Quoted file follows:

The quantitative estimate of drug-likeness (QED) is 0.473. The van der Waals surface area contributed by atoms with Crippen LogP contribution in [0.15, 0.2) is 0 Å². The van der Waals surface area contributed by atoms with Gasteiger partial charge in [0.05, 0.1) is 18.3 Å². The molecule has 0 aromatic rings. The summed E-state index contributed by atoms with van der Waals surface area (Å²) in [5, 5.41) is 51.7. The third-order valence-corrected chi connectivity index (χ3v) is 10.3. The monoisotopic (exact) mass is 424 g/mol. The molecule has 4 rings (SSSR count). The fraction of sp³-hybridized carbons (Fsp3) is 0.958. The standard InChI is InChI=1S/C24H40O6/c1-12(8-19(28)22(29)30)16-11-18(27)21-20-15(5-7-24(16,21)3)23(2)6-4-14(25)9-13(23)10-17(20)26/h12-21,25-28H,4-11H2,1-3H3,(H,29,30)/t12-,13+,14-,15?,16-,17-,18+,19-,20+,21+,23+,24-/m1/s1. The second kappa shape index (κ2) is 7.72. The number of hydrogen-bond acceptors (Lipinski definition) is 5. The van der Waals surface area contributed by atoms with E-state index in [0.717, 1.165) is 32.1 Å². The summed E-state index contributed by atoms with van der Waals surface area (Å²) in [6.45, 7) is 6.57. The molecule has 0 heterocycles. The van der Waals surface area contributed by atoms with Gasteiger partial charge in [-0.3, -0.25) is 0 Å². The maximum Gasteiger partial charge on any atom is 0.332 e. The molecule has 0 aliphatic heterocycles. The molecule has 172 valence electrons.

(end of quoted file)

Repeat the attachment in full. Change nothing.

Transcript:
The quantitative estimate of drug-likeness (QED) is 0.473. The van der Waals surface area contributed by atoms with Crippen LogP contribution in [0.15, 0.2) is 0 Å². The van der Waals surface area contributed by atoms with Gasteiger partial charge in [0.05, 0.1) is 18.3 Å². The molecule has 0 aromatic rings. The summed E-state index contributed by atoms with van der Waals surface area (Å²) in [5, 5.41) is 51.7. The third-order valence-corrected chi connectivity index (χ3v) is 10.3. The monoisotopic (exact) mass is 424 g/mol. The molecule has 4 rings (SSSR count). The fraction of sp³-hybridized carbons (Fsp3) is 0.958. The standard InChI is InChI=1S/C24H40O6/c1-12(8-19(28)22(29)30)16-11-18(27)21-20-15(5-7-24(16,21)3)23(2)6-4-14(25)9-13(23)10-17(20)26/h12-21,25-28H,4-11H2,1-3H3,(H,29,30)/t12-,13+,14-,15?,16-,17-,18+,19-,20+,21+,23+,24-/m1/s1. The second kappa shape index (κ2) is 7.72. The number of hydrogen-bond acceptors (Lipinski definition) is 5. The van der Waals surface area contributed by atoms with E-state index in [0.717, 1.165) is 32.1 Å². The summed E-state index contributed by atoms with van der Waals surface area (Å²) in [6.45, 7) is 6.57. The molecule has 0 heterocycles. The van der Waals surface area contributed by atoms with Gasteiger partial charge in [-0.3, -0.25) is 0 Å². The maximum Gasteiger partial charge on any atom is 0.332 e. The molecule has 0 aliphatic heterocycles. The molecule has 172 valence electrons.